The Malaysian “Superman”, a creation of their own film industry, must have weighed 105 pounds but otherwise was just like America’s 1952 version. When I rode the train to Butterworth and took the ferry to Penang Island my 140 pound body barely fit in the frugal quarters.
In the jungle, daytime temperatures reach 110 F with near 100% humidity. Temperatures rarely go below 85 F. I waited in the steamy night at eight pm to catch a taxi to Kuala Lumpur. The lights at the guard shack attracted clouds of hungry jungle bugs that were periodically fended off with cans of insect spray. As I waited there, I noticed that the telephones were not politically correct. Their ring was constant, annoying, lacking cadence, and persisted until the phone was answered. There were thunder-storms every day. Unregulated taxi drivers picked up soaked riders before servicing your call. The wait to catch a cab was hours.
In the guard shack there was a painting of a snow-covered cabin in the Alps. The workers knew what snow was, but did they really? In a world where everyone drives on the “wrong” side of the road, did I really understand what culture was?
A power transistor that cost twenty dollars in 1965 now costs twenty cents. It leads to slim profit margins and low cost electronics for American consumers. Big companies need more profit than bank interest to convince them to take a risk. Sunset products are preferred by some users, but grow incompatible with new manufacturing technology. They provide the stepping stone for countries to modernize and develop a middle class that can afford to buy American products. A USA head count reduction is part of the justification for relocation programs, but when companies make more profit they can afford to invest in new jobs in America.
Our overseas plants were competing with one another, so they needed to be productive. They had to become self-sufficient. That night the production crew was holding its weekly unpaid overtime Participative Management meetings. It would extend their working day to 10 pm. There were millions of dollars in complicated computer controlled systems that required workers to engage in dialog with the apparatus and make quick decisions. Our broad customer base and small order size meant that there would be a change in process every fifteen minutes. How does one know things are working correctly? One machine can take the place of twenty workers, but it can also make costly mistakes twenty times as fast.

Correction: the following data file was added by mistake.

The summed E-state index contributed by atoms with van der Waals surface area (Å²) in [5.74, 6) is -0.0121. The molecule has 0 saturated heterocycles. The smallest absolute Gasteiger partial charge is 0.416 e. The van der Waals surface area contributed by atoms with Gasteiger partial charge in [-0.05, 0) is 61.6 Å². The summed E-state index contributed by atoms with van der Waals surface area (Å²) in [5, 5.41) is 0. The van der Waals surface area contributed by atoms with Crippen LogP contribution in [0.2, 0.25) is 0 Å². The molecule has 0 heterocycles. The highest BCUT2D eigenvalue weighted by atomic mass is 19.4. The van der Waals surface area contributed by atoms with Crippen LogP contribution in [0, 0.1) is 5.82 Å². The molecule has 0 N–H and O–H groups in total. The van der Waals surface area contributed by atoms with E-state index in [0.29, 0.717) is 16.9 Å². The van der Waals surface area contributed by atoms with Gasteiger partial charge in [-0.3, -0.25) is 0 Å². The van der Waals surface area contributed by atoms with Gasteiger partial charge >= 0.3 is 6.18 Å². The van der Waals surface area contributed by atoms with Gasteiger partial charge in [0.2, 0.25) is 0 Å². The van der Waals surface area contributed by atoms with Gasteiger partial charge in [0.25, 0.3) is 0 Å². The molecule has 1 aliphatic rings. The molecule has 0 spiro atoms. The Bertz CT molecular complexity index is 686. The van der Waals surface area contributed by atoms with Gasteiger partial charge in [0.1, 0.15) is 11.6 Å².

My first thought was that unpaid overtime would not go over very well in America; however this was compensated. Our company fed its employees, provided transportation to and from Klang by bus, and set up the same number of holidays as in America, but that had a complication. It was necessary to make a place inside the plant to allow religious celebration during normal working hours. It contained idols, burning incense, and piles of broken coconuts that were used in religious observances.
Government conducted regular audits to guard against abuse. They had to do this, because the newspaper published regular accounts of firefights with Communists who wanted to upset the apple cart. I felt uneasy when we were stopped by what looked like 12 year olds armed with 30 caliber machine guns and hand grenades.
Our media televised how we made things in foreign sweat shops. Our plant in Petaling Jaya ran the air conditioning at 80 degrees. Americans found it hotter than the production crew who had grown accustomed to the year round heat. Almost sixty years ago I had a summer job in an Arizona factory that lacked air conditioning. I turned boxes that came lengthwise on a conveyor belt sideways so they would fit into a gluing machine. We won’t make America great by bringing back jobs like that.
Some things were sent overseas that weren’t perfect, but when your operation on the opposite side of the earth supplies the entire world, you want equipment that works. We had reconditioned everything. Our apparatus was actually in worse condition when it was used in the states.